A Gift of Chappals by Vasantha Surya is an exquisite story written about the fantasies of children, expressing their simplicity, whims, their feelings, and their act of charity.
One afternoon, Mridu went to her aunt Rukku Manni’s house. She went there to meet her cousins Lalli, Ravi and Meena. Ravi dragged her to the backyard. There inside a torn football lay a very small kitten, drinking milk. Meena said they had found the creature outside the gate that morning. But it was kept secret. Amma had a fear that Paati would go away if she knows about the cat in the house. Ravi had succeeded by tact in getting a little milk for the kitten. The children named it Mahendran.
It was a fine breed of cat. Ravi gave a detailed account of the cat’s family and relatives. He said the cat was the descendant of the Mahabalipuram Rishi-Cat. Meena and Mridu smiled at his cooked up story.
The cat was frightened to hear Ravi’s sound. He fled from his place. Lalli was learning to play the violin. She wasn’t doing well, although the music master was trying his best to make her learn.
Mridu went up to the window. She saw Lalli sitting with her violin. In front of her there was the bony music teacher. He had a mostly bald head. He was wearing a gold chain around his neck, and a diamond ring on his hand.
A beggar came at the gate. The mother told Ravi to send him away. She was chatting with Tapi. The beggar’s voice irritated her. She complained that he was coming there every day.
The beggar was already in the garden. He had spread a piece of cloth under the neem tree. He leant against the tree trunk, waiting for the alms. Ravi told him sternly to go away.
The beggar sat up and sighed. He told that he would go away after taking some rest. The tar had melted on the hot road and his bare feet had got blisters. The children got sympathetic towards him. Mridu asked Meena and Ravi if they had got an old pair of slippers in the house. Ravi went to search. Mridu noticed a pair of chappals in the verandah. These were shabby-looking but sturdy. He gave it to the old man to wear and asked him never again to come back. The beggar blessed the children. He pushed his feet into the slippers and left in a hurry.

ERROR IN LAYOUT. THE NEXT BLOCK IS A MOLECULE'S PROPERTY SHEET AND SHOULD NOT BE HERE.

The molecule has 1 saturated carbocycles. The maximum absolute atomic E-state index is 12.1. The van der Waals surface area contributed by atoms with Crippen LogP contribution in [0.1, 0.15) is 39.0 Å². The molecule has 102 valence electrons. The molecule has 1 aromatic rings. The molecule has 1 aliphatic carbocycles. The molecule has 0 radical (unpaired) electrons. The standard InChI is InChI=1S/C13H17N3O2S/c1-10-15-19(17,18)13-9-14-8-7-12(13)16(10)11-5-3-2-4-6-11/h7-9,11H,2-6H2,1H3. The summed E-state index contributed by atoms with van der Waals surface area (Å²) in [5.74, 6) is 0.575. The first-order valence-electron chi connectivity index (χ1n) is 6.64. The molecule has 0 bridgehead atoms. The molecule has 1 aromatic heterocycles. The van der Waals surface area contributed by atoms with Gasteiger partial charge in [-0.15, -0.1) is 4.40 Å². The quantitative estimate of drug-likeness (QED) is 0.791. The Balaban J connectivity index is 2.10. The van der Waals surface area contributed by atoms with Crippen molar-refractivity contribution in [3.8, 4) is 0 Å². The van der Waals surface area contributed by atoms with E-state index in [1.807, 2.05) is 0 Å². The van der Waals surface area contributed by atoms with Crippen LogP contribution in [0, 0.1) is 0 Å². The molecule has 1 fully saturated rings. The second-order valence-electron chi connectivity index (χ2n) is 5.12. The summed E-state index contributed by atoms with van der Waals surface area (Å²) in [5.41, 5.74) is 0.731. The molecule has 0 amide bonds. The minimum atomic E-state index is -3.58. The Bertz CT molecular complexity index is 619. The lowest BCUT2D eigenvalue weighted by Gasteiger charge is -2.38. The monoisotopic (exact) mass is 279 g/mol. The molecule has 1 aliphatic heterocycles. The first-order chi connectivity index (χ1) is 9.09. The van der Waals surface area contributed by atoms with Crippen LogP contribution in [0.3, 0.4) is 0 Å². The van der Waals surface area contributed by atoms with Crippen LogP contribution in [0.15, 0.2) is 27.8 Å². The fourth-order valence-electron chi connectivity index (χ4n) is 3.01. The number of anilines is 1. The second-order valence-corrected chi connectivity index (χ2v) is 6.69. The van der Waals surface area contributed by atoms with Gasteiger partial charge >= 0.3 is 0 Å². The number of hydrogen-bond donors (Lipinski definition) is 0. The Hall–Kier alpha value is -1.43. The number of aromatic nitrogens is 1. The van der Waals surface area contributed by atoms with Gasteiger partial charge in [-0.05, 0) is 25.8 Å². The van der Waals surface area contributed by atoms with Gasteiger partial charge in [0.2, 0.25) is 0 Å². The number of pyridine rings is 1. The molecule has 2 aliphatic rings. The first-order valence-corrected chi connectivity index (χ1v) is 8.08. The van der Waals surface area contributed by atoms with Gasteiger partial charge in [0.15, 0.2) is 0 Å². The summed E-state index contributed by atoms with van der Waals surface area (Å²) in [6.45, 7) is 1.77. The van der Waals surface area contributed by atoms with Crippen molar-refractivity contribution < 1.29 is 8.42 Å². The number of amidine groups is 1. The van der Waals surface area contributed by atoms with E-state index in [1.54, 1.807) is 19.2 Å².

The music-teacher searched for his chappals in the varandah. He said his slippers were brand new and expensive also. Rukku Manni came there with Paati. She rightly guessed that it was the mischief played by the children. She was upset and angry.
She went indoors and brought Gopu Mama’s new chappals and gave them to the music-master. She apologised to the master on behalf of her son, Ravi. The music master’s eyes lit up with joy. He put them on and called children naughty monkeys. The mother didn’t like Ravi being called a monkey.
She went inside the house. She thanked God that Gopu Mama’s chappals were there. But she laughed to think how much upset would he be on his return. She declared that she would take all the blame on herself.
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Tell me about vasantha Surya author
Vasantha Surya did her high school in the US, Tamil, her mother tongue, found her before she could find it. During her travels and stints in different places as housewife and mother, she taught herself history and the languages. So she learnt German while in Germany, Hindi while in Mumbai.
Vasantha Surya has too many things to say, all at the same time. Culture, women’s rights, politics, languages, the interface between tradition and change. Issues she has taken up in umpteen articles on social reform and development. These she has meticulously bound into three big volumes.
Vasantha Surya’s translations from Tamil include A Place to Live, an anthology of contemporary Tamil short fiction, as well as novels by A Madhaviah, Sa Kandasamy, R Chudamani, Vaasanthi and Cho Dharman. She has published three books of poetry in English, and her children’s novel, Mridu in Madras, will be out shortly.
It can be short because this is very long for leaning